To Air Canada Shareholders

You will be aware that the Air Canada Pilots Association’s attempts to negotiate a new collective agreement have failed, resulting in the dispute being sent to an arbitration process imposed by the federal government.

At today’s Annual Meeting of Shareholders, this development may be portrayed as some sort of closure. As fellow shareholders in our airline, we believe you have the right to know that it is nothing of the sort. Instead, this failure confirms that our internal culture is and will remain under severe duress. A positive, mutually-beneficial relationship between the Executive Committee and the 3,000 professional pilots at Air Canada seems less and less likely. As a shareholder, you should be concerned about the implications for the future of our airline.

Historically, pilots have been the most dedicated group of employees at Air Canada. Time after time, pilots have demonstrated their willingness to accommodate the legitimate needs of our airline. Over the past decade, Air Canada pilots have made many sacrifices that have provided hundreds of millions of dollars worth of concessions in order to keep our airline flying.

Over 75 years, Air Canada pilots have provided our airline with an unmatched safety record, responsible management of our valuable assets, risk reduction and a boost to passenger confidence, thus enhancing both profitability and shareholder value. In return, all that we asked was the opportunity to negotiate an agreement that recognizes the value that we create by flying millions of passengers safely and reliably to their destinations every year.

For more than a year, every attempt to reach agreement at the bargaining table has been stymied. The lock-out of our pilots in March, after we had publicly pledged not to take strike action, was a cynical ploy apparently taken for the sole purpose of providing the federal government an entrée to legislate away our rights. In its testimony to the Senate, Air Canada’s Executive Committee itself acknowledged that this would have led to the loss of some $35 million per day.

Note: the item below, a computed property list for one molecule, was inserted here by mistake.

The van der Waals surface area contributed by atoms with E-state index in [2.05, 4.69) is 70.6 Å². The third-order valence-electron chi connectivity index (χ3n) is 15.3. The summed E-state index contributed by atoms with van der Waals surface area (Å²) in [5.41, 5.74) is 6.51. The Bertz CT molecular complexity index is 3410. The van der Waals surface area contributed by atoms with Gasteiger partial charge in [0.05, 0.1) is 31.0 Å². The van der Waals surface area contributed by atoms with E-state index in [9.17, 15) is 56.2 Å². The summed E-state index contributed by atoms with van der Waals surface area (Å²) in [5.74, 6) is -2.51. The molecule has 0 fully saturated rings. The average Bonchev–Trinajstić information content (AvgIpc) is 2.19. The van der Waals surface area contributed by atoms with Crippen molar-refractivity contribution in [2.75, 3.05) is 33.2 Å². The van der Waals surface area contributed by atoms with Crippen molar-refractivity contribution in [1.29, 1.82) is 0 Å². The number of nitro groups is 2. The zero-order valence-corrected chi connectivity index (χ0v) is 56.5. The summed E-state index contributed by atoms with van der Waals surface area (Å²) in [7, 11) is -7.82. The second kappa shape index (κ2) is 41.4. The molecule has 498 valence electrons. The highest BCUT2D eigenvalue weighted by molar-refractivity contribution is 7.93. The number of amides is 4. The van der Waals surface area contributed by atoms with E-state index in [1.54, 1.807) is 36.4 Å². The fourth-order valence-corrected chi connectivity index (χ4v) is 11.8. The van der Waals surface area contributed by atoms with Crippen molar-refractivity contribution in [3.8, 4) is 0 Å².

Even more troubling is the hypocrisy evidenced in double-digit compensation increases  for the top executives while extolling austerity to employees, which is irreparably damaging both to the credibility of corporate leadership and to Air Canada’s corporate culture.

Any confidence that may have remained and any hope of positive cultural change at Air Canada have been destroyed. The dream of a true partnership, envisioned when employees gained the right to a Board representative through our 2009 negotiations, has died.

The Air Canada Pilots Association will vote its shares against all questions in the proxy circular for various reasons attributable to each. This does not bode well for the future of Air Canada. Successful airlines around the world have made partnerships with their pilots a fundamental ingredient of the formula for success. Those that haven’t simply aren’t successful.

We believe it is time that other shareholders in our airline start asking pointed questions about the decisions and actions taken by the current corporate leadership in our inexorable fall from an IPO price of $20 to a penny stock today. We believe it’s time for sweeping changes - change which must begin at the top.




The 3,000 Professional Pilots represented by the Air Canada Pilots Association


Paul Howard
Director of Communications
Air Canada Pilots Association
905-678-9008 ext. 222

Published on:Publié :
Jun 04, 201204 Jun 2012

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